A new study has demonstrated that a specific type of bacteria is present in the saliva of veterans with post-traumatic stress disorder (PTSD), which could potentially help diagnose the disorder.
Researchers from Tel Aviv University and Haifa University (both Israel) have published a study detailing their finding that those suffering from PTSD have similar saliva microbiome profiles, which are unique to those with the disorder. This finding may allow for the physical diagnosis of PTSD in the future, not just psychological. Finding a biomarker for PTSD would also expedite the diagnosis and offer a less upsetting diagnostic tool.
PTSD is a common disorder and a growing public health concern. The symptoms include intrusiveness, negative mental state, concentration problems and sleep disturbances, among others. Additionally, it has a high comorbidity with depression and substance abuse. Until now, the diagnosis of PTSD was purely subjective and involved completing self-reporting psychological assessments.
The research team tested the saliva of 200 veterans of the 1982 Lebanon War. They also conducted a behavioral test with the participants, assessing PTSD-related symptoms and issues of demographic, welfare and education. They analyzed the participants’ saliva samples using non-invasive oral RNA sequencing and compared these to the participants’ behavioral test results. The researchers found that one-third of the veterans had undiagnosed PTSD.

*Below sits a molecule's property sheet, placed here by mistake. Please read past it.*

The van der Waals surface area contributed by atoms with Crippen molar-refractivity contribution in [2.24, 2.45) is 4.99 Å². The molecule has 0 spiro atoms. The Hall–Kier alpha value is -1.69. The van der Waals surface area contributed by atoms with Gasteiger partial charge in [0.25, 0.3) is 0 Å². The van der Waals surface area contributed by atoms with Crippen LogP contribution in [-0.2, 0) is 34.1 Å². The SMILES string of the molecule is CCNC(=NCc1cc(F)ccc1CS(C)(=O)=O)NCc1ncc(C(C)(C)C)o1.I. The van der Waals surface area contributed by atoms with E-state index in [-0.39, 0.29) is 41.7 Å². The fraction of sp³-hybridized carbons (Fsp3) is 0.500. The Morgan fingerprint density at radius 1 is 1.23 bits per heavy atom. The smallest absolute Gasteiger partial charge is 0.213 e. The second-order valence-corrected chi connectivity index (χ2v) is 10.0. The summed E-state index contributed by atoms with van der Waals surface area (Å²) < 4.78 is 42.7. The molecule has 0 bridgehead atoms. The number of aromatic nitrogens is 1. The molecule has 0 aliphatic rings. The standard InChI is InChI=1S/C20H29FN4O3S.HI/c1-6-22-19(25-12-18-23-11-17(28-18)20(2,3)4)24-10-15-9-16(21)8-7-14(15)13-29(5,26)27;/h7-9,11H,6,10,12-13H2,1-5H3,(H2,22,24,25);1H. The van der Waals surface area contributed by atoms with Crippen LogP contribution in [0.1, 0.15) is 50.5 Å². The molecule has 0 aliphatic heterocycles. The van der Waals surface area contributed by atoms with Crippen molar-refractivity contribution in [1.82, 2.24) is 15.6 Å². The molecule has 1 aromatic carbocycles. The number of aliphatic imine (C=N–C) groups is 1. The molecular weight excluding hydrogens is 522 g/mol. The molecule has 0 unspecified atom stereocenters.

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The RNA sequencing revealed that PTSD severity correlated with the microbial profile of the saliva. Decreased amounts of bacteria such as sp_HMT_914, 332 and 871 and Noxia were associated with PTSD, the lower the bacteria count, the more intense the symptoms. However, years of education correlated with an increased amount of sp_HMT_871, other bacteria and less severe psychological symptoms. Other environmental factors, such as air pollution, positively correlated with saliva profile and PTSD symptom severity.
These findings, defining the bacterial signature of PTSD, may assist with the future diagnosis of the disorder as well as offer a potential therapeutic target for PTSD medications to reduce symptom severity.
Senior author of the study, Illana Gozes (Tel Aviv University), commented, “Thanks to this study, it may be possible, in the future, to use objective molecular and biological characteristics to distinguish PSTD sufferers, taking into account environmental influences. We hope that this new discovery and the microbial signatures described in this study might promote easier diagnosis of post-traumatic veteran soldiers so they can receive appropriate treatment.”
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